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Black Nativity opens with a reminder that no matter how many times Langston Hughes’s joyous Nativity production is performed in D.C.—no matter how often the Nativity story is told, period—there is still immense power in the work. The opener is a stunner that sets the pace for this rapturous show: an explosive rendition of “Joy to the World,” performed in a Swahili dialect, a song that fills the Anacostia Playhouse to the point of brimming over.

It’s hardly a musical that needed any retooling: Black Nativity earned three of the seven Helen Hayes Awards that the Theater Alliance claimed this spring. Yet the show’s director, Eric Ruffin, has nevertheless added a new dimension to this year’s production. With a few quiet moments, Ruffin has embedded commentary on the Black Lives Matter movement, making this year’s Black Nativity both awesome and radical.

The musical moves in two acts: The first centers around the story of Mary and Joseph (played by Whitney Hutcherson and Darin Turner, respectively) and emphasizes the choreography of Princess Mhoon. Her telling of the Gospel stories of the birth of Jesus focuses on the immense love between Mary and Joseph and the struggle that brings them to Bethlehem; their dance scenes are balletic, modest, and modern. The next act mirrors the holy family’s union—Christ and Church as husband and wife—through gospel, hymnal, jazz, and blues music, directed by e’Marcus Harper-Short.

Mary discovers there’s no room at the inn at an early high point in the first act, with Hutcherson spun this way and that by the (excellent) ensemble. It’s just after a big bluesy musical number when the lights turn red, and the women in the ensemble drape their bodies over those of the men. The cast is still. There are a series of cracks, like whips. The brief dramatic pause presages the Scourging at the Pillar, but it also hints darkly at the official violence that the Black Lives Matter movement has organized to resist.

Black Nativity never gets too preachy, despite the subject matter, thanks in part to the dynamic performance of the ensemble. Roy Patten Jr., especially, brings levity to the musical with his hammy performance as a player shepherd. (He brings the house down with a major solo as the preacher of a black church in the second act.) Jonathan Livas, the drummer for the live trio, hammers out a bombastic drum solo as a take on “Little Drummer Boy.” It’s a testament to this ensemble (and the source material) that the shifts between elegant and abstract dance to over-the-top choir numbers and sensational solos are as seamless as they are.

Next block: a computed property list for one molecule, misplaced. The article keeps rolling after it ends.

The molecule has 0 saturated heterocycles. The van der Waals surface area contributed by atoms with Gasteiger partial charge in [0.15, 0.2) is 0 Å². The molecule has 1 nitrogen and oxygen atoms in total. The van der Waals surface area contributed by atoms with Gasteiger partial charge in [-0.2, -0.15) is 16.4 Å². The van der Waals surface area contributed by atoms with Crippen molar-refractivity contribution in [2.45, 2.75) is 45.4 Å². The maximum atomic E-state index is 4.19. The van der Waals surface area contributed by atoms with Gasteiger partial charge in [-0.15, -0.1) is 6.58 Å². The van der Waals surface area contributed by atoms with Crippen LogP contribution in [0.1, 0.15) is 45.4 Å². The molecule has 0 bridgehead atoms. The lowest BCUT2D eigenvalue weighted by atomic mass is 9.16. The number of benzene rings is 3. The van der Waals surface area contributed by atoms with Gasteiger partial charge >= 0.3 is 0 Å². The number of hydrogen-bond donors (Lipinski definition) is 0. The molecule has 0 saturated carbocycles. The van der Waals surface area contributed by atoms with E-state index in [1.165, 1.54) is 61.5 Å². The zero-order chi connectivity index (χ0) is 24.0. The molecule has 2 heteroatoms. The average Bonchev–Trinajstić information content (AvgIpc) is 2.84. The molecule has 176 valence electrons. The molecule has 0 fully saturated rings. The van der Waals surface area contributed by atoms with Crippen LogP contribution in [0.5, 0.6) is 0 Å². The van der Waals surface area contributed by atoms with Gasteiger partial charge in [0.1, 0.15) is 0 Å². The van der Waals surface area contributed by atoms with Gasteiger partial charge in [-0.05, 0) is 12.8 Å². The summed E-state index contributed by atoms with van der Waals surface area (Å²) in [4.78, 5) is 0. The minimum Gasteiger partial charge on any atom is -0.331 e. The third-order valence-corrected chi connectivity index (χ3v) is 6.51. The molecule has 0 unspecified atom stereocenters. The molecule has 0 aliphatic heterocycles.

The first act draws to a close with a significant transition. After a gospel take on “O Come, O Come, Emmanuel,” Christ appears as a man, His body lain at the feet of Mary and Joseph. The visual recalls the pietà, or depictions of the Lamentation of Christ from art history. But inevitably, the scene summons to mind the names of so many black men and women (and children) slain by police in just the last year and a half.

The second act begins with another important turn: a funeral. In one of the few spoken lines of the musical, a pastor says “Our lives matter,” to a chorus of amens. By this time in the performance, the fourth wall had fallen: Members of the audience joined in on traditional spirituals as if it were the Theater Alliance were conducting a service. Solo performances by nearly every woman in the ensemble (especially Kelli Blackwell) made a convincing case that it really was church. A religious person might have found the Holy Spirit in the building; a secular observer will certainly find heart. Black Nativity swells to a close filled with joy, and even grace, something that seems far off for us as a nation, as far off as Zion.

Through Jan. 4 at the Anacostia Playhouse, 2020 Shannon Place SE. $25-$35.